BEACON TRANSCRIPT – The North American Space Agency recently announced that an asteroid will be flying past Earth in the following month. The big chunk of rock dubbed 2013 TX68 will pay us a visit in March after it last visited our planet in 2013.
According to NASA, the asteroid named 2013 TX68, because it was first sighted in 2013, will perform another close flyby. The space agency announced that this time the marauding celestial object will be getting within 11.000 miles of Earth, which roughly translates as pretty close.
Also, the scientists working for NASA have a hard time tracking the celestial body due to its erratic trajectory. According to their observations, the asteroid’s path is so unpredictable that it is highly likely that during the March encounter, 2013 TX68 could slate by Earth at a distance of 11.000 miles, or it can wave bye-bye to our planet from a whopping distance of 9 million miles.
Before you suggest that the scientists should make their mind on their predictions, bear in mind that plotting the celestial body’s real trajectory is very difficult, mainly due to the fact that the scientists did not have many chances of studying it.
Furthermore, according to their estimations, it’s even possible that during the March display, the asteroid won’t even be visible. Not even NASA’s observatory won’t be able to pick up the object. But there’s a good chance that 2013 TX68 will be picked up by one of the satellites monitoring asteroid traffic.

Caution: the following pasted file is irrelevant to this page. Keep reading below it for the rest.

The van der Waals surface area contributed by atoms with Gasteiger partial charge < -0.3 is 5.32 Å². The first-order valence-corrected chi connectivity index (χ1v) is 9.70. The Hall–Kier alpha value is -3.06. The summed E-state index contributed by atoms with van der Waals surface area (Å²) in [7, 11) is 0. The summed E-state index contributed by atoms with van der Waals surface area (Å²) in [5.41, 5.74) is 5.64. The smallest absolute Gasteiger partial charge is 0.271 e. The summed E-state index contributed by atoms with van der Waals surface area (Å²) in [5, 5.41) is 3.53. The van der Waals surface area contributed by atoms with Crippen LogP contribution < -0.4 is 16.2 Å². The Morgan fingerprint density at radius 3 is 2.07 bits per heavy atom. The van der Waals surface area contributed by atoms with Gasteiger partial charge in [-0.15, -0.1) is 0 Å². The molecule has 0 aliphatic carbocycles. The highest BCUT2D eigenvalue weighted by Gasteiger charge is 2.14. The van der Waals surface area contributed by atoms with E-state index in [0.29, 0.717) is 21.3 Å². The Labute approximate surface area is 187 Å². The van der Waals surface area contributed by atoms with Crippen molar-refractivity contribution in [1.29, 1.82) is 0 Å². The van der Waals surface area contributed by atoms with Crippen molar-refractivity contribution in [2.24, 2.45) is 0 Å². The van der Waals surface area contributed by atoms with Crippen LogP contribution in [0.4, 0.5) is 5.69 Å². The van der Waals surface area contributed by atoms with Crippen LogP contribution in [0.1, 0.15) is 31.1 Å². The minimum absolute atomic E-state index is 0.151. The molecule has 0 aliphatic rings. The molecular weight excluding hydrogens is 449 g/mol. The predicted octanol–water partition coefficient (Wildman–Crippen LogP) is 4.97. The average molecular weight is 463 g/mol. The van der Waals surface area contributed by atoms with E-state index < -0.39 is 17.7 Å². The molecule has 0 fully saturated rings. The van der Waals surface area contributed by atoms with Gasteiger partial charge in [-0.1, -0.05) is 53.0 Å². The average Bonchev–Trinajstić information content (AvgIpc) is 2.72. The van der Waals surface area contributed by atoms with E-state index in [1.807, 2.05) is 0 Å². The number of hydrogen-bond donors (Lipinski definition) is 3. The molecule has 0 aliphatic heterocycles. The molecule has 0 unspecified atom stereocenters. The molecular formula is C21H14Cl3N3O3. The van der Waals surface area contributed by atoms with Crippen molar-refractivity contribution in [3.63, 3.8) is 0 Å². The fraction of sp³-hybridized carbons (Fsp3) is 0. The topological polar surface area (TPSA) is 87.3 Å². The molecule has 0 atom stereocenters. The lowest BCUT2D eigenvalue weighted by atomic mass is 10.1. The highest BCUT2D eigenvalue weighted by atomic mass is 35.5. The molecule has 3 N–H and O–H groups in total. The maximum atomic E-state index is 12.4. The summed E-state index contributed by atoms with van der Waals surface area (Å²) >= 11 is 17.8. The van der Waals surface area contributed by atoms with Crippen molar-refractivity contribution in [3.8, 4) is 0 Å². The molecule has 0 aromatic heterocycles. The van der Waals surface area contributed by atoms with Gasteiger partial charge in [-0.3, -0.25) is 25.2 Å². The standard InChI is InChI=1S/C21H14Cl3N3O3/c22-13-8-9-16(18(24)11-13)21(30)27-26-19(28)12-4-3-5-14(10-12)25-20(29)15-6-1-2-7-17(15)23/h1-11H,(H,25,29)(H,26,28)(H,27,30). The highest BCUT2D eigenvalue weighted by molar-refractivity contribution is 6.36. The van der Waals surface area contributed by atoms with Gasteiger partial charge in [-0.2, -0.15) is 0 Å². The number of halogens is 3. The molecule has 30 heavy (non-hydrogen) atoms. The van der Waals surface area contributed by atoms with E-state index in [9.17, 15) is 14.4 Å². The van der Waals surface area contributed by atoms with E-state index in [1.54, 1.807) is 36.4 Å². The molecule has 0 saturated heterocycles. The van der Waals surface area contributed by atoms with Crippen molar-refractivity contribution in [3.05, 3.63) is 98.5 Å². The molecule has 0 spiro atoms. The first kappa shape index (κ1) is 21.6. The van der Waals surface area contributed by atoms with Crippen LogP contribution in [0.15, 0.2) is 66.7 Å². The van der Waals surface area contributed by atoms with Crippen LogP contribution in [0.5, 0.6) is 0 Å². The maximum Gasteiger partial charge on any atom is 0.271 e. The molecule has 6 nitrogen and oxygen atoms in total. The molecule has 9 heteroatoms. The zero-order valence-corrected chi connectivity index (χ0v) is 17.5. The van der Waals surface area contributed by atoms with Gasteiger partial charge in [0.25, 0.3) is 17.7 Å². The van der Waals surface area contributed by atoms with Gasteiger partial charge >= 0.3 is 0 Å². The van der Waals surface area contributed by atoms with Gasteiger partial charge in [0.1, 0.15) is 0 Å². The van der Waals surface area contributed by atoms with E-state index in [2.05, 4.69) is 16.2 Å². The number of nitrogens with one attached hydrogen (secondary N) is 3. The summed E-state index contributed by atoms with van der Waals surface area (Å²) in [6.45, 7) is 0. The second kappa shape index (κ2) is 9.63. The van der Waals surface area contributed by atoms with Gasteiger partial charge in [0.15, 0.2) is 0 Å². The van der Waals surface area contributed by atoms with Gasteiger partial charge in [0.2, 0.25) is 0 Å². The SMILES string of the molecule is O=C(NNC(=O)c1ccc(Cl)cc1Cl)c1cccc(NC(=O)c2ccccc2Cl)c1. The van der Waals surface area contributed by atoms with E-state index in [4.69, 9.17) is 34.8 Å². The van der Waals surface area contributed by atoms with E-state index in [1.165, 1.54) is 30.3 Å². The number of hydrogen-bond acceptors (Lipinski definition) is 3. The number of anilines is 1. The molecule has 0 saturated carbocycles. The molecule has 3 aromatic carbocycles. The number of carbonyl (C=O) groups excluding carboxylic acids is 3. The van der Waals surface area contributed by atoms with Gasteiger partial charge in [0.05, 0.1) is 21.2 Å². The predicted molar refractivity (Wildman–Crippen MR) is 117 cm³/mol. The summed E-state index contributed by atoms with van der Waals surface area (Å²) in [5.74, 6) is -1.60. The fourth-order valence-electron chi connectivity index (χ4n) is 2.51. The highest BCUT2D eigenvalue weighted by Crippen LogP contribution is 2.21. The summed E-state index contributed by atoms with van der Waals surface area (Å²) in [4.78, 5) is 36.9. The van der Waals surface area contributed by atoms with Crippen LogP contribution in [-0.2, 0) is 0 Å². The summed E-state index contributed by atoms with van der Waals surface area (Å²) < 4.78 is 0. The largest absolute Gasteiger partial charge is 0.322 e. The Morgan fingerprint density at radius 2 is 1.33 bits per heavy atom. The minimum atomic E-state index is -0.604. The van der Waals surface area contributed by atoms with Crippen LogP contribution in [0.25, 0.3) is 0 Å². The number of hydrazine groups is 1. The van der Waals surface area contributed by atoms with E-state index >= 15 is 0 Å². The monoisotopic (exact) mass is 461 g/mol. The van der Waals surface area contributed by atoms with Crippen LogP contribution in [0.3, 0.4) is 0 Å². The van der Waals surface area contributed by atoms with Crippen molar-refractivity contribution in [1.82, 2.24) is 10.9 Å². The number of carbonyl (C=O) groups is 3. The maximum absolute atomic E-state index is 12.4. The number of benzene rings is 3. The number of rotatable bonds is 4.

Also, the scientists working for NASA’s Propulsion Jet Lab have stated that there is no chance that the asteroid will hit Earth in March. However, don’t break out the champagne just yet, because this cosmic bad boy will be swinging again past Earth in 2017, on the 28th of September. Although the scientists have predicted that the asteroid won’t hit Earth during the 2017 approach, there’s still a slim chance out there. According to their estimation, the odds of the asteroid hitting Earth is one in 250 million each time the asteroid swing by Earth.
2013 TX68 will pay us a visit in March, but according to NASA, our planet is not in any immediate danger, though it is hard to predict what will happen in distant future, given the fact that the asteroid will slate pass Earth again in 2046 and 2097.
The asteroid measures 100 feet in diameter, and it’s somewhat bigger than the asteroid that hit Chelyabinsk back in 2013.